How to Infuse Joy in Your Practice: Our Journey to Sustainable Well-Being : Official journal of the American College of Gastroenterology | ACG

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How to Infuse Joy in Your Practice: Our Journey to Sustainable Well-Being

Stonnington, Cynthia M. MD1,2; Jones, Keith BS1; Leighton, Jonathan A. MD, FACG1,3

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The American Journal of Gastroenterology: November 2022 - Volume 117 - Issue 11 - p 1723-1727
doi: 10.14309/ajg.0000000000001892
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Three-year-old Vada, who dreamed about being a princess, was wearing a sparkly dress and unicorn headband where her hair used to be. She rang a bell signifying the end of 46 grueling rounds of chemotherapy. As she was leaving the hospital, the sound was drowned out by the cheers of the crowd, dressed as princesses, who gathered to celebrate Vada and watch her leave in a Cinderella's carriage, horses, and all. Vada's father, Matt, had wanted her departure to be special, and the hospital staff found a way to make that happen. “Seeing the look on Vada's face when she saw that was magical,” Matt says. He credits the staff—and the support of family and friends—for “getting them through” Vada's diagnosis and treatment. “The staff at the Mayo treats us like humans, not just a number,” Matt explains (1).

For staff to go the extra mile for patients and their families, they need to feel cared for themselves and be given adequate time to respond to the complexities of patient care. Medical professionals aspire to administer expert, compassionate care to their patients. Unfortunately, threats to individual well-being, such as burnout, further exacerbated by the pandemic, challenge care teams' ability to do so (2,3). This paper offers a case study on how medical practices, large and small, can infuse daily joy and well-being in the workplace, so physicians and their care teams remain resilient and fulfilled while providing effective and benevolent care to patients.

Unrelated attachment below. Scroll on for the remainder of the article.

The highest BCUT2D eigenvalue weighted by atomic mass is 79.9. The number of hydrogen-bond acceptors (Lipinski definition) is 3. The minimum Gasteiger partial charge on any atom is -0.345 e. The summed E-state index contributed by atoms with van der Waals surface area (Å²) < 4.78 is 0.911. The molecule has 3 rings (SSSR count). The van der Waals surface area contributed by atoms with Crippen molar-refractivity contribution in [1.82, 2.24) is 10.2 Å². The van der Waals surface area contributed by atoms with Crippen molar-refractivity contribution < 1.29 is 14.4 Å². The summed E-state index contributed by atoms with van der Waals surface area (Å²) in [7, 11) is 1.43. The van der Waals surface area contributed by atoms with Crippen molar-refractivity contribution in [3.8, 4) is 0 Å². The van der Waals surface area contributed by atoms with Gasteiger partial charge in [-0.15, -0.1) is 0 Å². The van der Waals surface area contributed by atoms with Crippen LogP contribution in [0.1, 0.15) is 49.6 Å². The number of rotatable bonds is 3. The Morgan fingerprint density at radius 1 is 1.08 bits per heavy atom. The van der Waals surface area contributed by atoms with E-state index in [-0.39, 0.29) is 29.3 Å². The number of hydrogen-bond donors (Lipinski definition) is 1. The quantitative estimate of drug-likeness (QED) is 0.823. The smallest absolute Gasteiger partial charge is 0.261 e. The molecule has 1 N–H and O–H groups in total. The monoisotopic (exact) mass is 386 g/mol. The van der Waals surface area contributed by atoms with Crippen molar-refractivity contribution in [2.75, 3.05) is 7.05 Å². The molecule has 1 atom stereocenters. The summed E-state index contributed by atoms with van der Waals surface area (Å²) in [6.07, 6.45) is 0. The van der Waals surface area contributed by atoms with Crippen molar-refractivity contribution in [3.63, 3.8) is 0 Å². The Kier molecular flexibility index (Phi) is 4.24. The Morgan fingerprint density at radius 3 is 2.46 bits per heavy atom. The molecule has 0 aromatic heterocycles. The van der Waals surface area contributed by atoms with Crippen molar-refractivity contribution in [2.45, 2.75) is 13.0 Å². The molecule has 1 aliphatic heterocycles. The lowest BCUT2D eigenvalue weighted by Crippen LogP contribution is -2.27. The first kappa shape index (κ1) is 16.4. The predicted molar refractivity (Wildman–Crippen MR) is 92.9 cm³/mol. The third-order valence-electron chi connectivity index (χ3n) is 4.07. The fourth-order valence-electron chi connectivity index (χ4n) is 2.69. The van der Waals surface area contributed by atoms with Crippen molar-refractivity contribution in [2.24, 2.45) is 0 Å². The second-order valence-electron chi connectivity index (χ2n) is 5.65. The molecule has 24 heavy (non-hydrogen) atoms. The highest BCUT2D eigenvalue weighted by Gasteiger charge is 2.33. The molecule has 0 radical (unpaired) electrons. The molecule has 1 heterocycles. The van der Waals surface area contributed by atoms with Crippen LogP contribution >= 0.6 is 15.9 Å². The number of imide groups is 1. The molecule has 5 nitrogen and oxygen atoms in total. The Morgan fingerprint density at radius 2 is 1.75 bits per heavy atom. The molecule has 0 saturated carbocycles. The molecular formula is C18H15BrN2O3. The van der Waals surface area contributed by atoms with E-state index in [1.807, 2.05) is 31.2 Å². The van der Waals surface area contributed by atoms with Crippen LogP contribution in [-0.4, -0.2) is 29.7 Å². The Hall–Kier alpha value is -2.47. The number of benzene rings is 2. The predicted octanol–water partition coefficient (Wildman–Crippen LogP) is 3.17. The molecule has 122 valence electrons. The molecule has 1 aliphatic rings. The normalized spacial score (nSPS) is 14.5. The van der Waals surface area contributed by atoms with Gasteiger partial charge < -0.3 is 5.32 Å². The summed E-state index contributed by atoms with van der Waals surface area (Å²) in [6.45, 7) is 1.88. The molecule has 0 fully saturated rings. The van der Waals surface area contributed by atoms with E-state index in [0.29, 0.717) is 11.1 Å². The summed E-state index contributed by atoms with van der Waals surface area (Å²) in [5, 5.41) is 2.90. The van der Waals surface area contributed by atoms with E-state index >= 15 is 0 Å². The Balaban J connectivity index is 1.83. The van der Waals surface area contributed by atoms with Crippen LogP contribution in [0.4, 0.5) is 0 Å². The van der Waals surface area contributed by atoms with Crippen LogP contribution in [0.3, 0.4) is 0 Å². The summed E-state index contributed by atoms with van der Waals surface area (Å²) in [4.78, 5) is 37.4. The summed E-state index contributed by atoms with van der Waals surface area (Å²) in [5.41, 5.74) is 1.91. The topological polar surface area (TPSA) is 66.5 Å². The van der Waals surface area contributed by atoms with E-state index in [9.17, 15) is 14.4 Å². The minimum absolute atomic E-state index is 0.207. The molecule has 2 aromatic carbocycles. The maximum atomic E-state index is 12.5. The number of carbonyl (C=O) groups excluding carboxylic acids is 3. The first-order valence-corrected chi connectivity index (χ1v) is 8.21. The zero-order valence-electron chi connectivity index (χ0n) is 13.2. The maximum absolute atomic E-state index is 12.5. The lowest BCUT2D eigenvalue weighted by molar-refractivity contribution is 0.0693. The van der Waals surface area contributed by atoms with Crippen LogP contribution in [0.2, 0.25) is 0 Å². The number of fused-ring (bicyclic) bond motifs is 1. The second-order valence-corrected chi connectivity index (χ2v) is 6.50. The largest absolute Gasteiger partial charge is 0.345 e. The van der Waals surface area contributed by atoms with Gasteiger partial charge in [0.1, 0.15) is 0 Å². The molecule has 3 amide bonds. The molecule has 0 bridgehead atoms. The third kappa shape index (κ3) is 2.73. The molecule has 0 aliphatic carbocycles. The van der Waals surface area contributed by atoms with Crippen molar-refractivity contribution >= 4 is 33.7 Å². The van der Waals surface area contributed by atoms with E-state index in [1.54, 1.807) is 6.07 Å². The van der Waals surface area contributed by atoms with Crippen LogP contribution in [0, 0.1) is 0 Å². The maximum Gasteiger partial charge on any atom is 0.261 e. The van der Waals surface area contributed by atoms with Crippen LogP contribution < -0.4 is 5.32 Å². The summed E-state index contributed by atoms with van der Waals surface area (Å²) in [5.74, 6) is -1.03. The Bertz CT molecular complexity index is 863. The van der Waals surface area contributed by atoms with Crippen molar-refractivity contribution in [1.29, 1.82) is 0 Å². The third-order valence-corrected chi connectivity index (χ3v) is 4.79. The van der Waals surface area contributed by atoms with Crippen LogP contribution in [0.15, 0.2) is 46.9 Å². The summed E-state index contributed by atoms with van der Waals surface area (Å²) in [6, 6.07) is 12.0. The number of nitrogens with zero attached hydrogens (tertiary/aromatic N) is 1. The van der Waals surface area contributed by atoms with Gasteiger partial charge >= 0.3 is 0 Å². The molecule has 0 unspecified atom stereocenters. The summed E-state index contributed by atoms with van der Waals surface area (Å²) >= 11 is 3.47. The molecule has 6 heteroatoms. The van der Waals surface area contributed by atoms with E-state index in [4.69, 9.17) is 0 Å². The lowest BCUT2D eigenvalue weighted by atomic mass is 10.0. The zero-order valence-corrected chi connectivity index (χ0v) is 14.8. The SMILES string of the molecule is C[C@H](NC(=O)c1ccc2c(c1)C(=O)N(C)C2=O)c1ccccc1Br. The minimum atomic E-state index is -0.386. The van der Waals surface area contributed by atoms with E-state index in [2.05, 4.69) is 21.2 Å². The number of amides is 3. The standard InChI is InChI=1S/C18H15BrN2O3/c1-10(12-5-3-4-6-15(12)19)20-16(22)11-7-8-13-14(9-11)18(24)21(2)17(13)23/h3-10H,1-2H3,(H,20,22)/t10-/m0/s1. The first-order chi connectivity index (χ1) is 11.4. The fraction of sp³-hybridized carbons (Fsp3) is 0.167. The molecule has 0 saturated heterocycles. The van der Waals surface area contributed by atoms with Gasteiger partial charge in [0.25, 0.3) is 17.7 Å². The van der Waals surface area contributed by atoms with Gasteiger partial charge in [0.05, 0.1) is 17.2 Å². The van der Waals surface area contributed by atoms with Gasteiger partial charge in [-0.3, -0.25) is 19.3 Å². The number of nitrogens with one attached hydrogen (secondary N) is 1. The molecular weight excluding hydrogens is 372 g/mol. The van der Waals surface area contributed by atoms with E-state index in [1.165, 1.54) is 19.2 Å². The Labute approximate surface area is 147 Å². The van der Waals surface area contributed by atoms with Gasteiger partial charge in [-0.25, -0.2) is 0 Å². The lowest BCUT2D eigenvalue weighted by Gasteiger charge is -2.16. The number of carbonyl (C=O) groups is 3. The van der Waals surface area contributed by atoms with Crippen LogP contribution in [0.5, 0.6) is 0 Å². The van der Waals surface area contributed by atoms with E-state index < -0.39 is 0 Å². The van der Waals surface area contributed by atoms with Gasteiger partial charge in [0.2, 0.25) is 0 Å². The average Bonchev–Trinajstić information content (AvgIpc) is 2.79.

Burnout, characterized by emotional fatigue, cynical detachment toward patients, and a feeling of reduced personal accomplishment (4), is highly prevalent among physicians and medical staff (2), and up to 50% of gastroenterologists (2,5). Burnout has been independently associated with more frequent medical errors (6), suboptimal patient care, increased attrition, and lower professional fulfillment (3,7). Lack of authentic connections among team members and leadership and an inability to allocate sufficient time for meaningful work can contribute to burnout (3,8). Moral distress over the practice's focus on transactional over relational metrics of success and mounting clerical burdens are additional factors. At the Mayo Clinic in Arizona, leadership realized that reducing burnout was a necessary but not sufficient step. We also needed a vision and strategy to foster joy and fulfillment. Our team was tasked with developing this plan. The pandemic made our work both more difficult and imperative. We witnessed more conflicts, stressful clinical events, and an increased need to connect and support each other. We describe a roadmap to integrate joy and well-being in practices large and small, academic and private.


Table 1 presents a summary of our initial steps. First, we met with leaders to explain our mission and to ask for their partnership. We discussed useful frameworks for well-being and leadership (9–12). We were also interested in what they were doing for self-care and support, any actions they took for team building, special efforts for recognition, and how they balanced that with productivity needs.

Table 1.:
Steps toward developing a well-being infrastructure